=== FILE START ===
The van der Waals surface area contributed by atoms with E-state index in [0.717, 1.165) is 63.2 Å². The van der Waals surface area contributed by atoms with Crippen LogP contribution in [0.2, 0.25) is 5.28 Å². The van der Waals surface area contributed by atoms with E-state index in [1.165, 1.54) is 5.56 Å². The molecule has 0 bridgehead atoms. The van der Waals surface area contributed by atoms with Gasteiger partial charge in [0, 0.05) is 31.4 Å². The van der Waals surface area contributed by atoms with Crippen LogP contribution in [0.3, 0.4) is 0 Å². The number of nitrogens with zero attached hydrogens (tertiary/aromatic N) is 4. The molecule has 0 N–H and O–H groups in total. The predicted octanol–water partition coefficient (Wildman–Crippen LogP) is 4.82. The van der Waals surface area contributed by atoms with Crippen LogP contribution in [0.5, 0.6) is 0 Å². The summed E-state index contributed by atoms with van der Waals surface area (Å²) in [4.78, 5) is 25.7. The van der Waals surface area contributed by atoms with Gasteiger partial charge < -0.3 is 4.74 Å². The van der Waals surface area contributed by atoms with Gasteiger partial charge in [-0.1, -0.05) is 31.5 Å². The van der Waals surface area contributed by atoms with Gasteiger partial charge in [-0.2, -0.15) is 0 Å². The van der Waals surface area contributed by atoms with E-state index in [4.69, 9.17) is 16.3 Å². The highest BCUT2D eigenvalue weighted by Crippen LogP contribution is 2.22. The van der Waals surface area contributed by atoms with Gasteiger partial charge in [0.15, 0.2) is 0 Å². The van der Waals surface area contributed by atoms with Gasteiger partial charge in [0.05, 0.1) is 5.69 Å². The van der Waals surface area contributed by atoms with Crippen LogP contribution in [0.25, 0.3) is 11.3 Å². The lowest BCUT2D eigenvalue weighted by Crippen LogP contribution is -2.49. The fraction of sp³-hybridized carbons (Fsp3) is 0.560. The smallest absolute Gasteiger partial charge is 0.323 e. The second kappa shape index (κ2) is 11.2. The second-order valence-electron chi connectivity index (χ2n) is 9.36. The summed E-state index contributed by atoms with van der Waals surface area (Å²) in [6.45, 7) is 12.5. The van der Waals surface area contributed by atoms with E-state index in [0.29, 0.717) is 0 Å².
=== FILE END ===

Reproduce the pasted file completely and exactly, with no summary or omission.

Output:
The van der Waals surface area contributed by atoms with E-state index in [0.717, 1.165) is 63.2 Å². The van der Waals surface area contributed by atoms with Crippen LogP contribution in [0.2, 0.25) is 5.28 Å². The van der Waals surface area contributed by atoms with E-state index in [1.165, 1.54) is 5.56 Å². The molecule has 0 bridgehead atoms. The van der Waals surface area contributed by atoms with Gasteiger partial charge in [0, 0.05) is 31.4 Å². The van der Waals surface area contributed by atoms with Crippen LogP contribution in [0.3, 0.4) is 0 Å². The number of nitrogens with zero attached hydrogens (tertiary/aromatic N) is 4. The molecule has 0 N–H and O–H groups in total. The predicted octanol–water partition coefficient (Wildman–Crippen LogP) is 4.82. The van der Waals surface area contributed by atoms with Crippen LogP contribution in [0.5, 0.6) is 0 Å². The summed E-state index contributed by atoms with van der Waals surface area (Å²) in [4.78, 5) is 25.7. The van der Waals surface area contributed by atoms with Gasteiger partial charge < -0.3 is 4.74 Å². The van der Waals surface area contributed by atoms with Gasteiger partial charge in [-0.1, -0.05) is 31.5 Å². The van der Waals surface area contributed by atoms with Gasteiger partial charge in [-0.2, -0.15) is 0 Å². The van der Waals surface area contributed by atoms with E-state index in [4.69, 9.17) is 16.3 Å². The highest BCUT2D eigenvalue weighted by Crippen LogP contribution is 2.22. The van der Waals surface area contributed by atoms with Gasteiger partial charge in [0.15, 0.2) is 0 Å². The van der Waals surface area contributed by atoms with Gasteiger partial charge in [0.05, 0.1) is 5.69 Å². The van der Waals surface area contributed by atoms with Crippen LogP contribution in [0.25, 0.3) is 11.3 Å². The lowest BCUT2D eigenvalue weighted by Crippen LogP contribution is -2.49. The fraction of sp³-hybridized carbons (Fsp3) is 0.560. The smallest absolute Gasteiger partial charge is 0.323 e. The second kappa shape index (κ2) is 11.2. The second-order valence-electron chi connectivity index (χ2n) is 9.36. The summed E-state index contributed by atoms with van der Waals surface area (Å²) in [6.45, 7) is 12.5. The van der Waals surface area contributed by atoms with E-state index in [0.29, 0.717) is 0 Å².